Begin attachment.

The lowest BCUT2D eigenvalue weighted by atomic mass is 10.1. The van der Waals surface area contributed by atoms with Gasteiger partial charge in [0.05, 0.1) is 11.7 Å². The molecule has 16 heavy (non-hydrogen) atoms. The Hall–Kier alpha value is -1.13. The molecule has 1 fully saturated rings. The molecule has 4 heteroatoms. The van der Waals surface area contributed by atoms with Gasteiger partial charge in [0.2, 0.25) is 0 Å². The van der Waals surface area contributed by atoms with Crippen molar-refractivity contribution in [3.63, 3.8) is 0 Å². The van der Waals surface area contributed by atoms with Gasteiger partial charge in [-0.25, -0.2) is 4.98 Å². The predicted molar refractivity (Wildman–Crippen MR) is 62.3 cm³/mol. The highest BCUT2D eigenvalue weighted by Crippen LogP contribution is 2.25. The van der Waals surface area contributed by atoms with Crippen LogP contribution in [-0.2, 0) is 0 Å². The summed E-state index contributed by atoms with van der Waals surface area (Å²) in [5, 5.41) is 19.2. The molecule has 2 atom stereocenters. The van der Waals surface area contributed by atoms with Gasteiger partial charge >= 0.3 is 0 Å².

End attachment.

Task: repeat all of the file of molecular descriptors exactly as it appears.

The lowest BCUT2D eigenvalue weighted by atomic mass is 10.1. The van der Waals surface area contributed by atoms with Gasteiger partial charge in [0.05, 0.1) is 11.7 Å². The molecule has 16 heavy (non-hydrogen) atoms. The Hall–Kier alpha value is -1.13. The molecule has 1 fully saturated rings. The molecule has 4 heteroatoms. The van der Waals surface area contributed by atoms with Gasteiger partial charge in [0.2, 0.25) is 0 Å². The van der Waals surface area contributed by atoms with Crippen molar-refractivity contribution in [3.63, 3.8) is 0 Å². The van der Waals surface area contributed by atoms with Gasteiger partial charge in [-0.25, -0.2) is 4.98 Å². The predicted molar refractivity (Wildman–Crippen MR) is 62.3 cm³/mol. The highest BCUT2D eigenvalue weighted by Crippen LogP contribution is 2.25. The van der Waals surface area contributed by atoms with Crippen LogP contribution in [-0.2, 0) is 0 Å². The summed E-state index contributed by atoms with van der Waals surface area (Å²) in [5, 5.41) is 19.2. The molecule has 2 atom stereocenters. The van der Waals surface area contributed by atoms with Gasteiger partial charge >= 0.3 is 0 Å².